By Chloe Aiello
Michael Liebman caught the financial bug young. At the age of 13, he started trading stocks. At 15, he got a job as a bank teller, and started saving for retirement at 16.
Now in his early 20s, Michael has teamed up with his sister Rebecca Liebman to co-found LearnLux, an enterprise company that aims to help workers achieve the kind of financial wellness he has been chasing throughout his young life.
"Growing up, I always had a passion for personal finance and tried to teach myself as much as possible about building wealth," Michael Liebman told Cheddar Wednesday. "And I found that it was really hard to just teach yourself from Google."
LearnLux consists of online, interactive learning tools that attempt to educate a company's employees about important financial decisions concerning retirement, benefits, insurance, health care, stock options, and more.
"You get your paycheck from your employer, you have one of your primary investment accounts from your employer, you're getting your health insurance primarily through your employer," Michael Liebman said. "So they're giving you all the things that make up how you make money and how you invest your money, but they don't really teach you how to use those effectively."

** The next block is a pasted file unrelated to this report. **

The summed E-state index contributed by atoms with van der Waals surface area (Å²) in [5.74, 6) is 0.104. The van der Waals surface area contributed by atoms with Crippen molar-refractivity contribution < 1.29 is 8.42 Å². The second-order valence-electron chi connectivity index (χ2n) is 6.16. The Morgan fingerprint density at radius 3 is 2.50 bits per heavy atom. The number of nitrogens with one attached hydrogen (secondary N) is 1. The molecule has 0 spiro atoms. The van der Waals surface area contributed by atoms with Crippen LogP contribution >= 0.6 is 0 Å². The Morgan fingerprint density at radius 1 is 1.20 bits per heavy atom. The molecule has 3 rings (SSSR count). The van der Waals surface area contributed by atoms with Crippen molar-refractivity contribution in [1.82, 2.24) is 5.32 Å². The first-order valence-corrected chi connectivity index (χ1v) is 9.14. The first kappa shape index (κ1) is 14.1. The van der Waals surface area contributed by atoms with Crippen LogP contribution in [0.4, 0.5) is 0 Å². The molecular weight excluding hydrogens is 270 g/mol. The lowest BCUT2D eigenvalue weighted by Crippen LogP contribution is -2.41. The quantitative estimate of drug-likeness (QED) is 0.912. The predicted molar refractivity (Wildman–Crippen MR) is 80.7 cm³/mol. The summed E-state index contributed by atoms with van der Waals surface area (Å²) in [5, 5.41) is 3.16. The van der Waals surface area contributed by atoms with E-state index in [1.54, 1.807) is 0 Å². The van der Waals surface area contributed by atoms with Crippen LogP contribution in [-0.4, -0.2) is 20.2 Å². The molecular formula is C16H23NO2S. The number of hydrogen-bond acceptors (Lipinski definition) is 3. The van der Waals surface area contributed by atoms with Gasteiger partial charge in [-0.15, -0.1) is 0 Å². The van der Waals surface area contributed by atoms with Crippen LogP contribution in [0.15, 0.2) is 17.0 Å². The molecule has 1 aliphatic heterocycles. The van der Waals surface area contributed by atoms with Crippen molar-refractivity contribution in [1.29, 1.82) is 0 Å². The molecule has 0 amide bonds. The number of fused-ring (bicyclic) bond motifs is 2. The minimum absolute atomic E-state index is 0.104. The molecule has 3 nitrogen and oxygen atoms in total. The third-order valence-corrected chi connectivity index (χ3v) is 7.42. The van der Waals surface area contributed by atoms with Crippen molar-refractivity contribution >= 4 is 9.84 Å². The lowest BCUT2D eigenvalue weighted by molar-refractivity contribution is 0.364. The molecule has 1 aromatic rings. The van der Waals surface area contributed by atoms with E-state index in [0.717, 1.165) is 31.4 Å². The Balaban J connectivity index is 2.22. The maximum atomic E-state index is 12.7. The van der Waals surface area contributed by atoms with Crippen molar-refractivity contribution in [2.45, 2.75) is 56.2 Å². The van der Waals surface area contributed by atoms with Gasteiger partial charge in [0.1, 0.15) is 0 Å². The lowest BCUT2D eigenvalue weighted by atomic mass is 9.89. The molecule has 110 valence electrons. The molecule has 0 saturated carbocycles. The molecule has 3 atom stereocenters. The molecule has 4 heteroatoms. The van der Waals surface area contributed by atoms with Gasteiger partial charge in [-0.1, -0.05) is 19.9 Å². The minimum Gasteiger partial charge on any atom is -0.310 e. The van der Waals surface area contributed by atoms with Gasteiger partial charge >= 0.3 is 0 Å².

Even as a teen worker at the bank, Liebman said he remembers fielding personal finance questions from coworkers and customers of all ages. That tipped him off that there might be a space in the market for personal finance teaching tools. He's not the only one who sees the opportunity.
Rebecca Liebman won big backing from Salesforce ($CRM) CEO Marc Benioff and Ashton Kutcher's firm Sound Ventures at a South by Southwest pitch event, and they later led a $2 million seed round.
"They've been amazing investors to have. First [from] Benioff, just seeing how you scale a company from nothing to billions and billions of dollars," Rebecca Liebman said. "And Ashton Kutcher has just been really great taking his career and understanding what he's good at ... and using his audience to show people what's going on in tech."
The siblings are using the funding to build out a team that can scale their product to something that can be used in enterprises as small as 20 employees or as large as 20,000 employees. And ultimately, they hope to address workers' financial stresses head-on, so they're no longer forced to open up Google and wonder where even to start.
For full interview click here.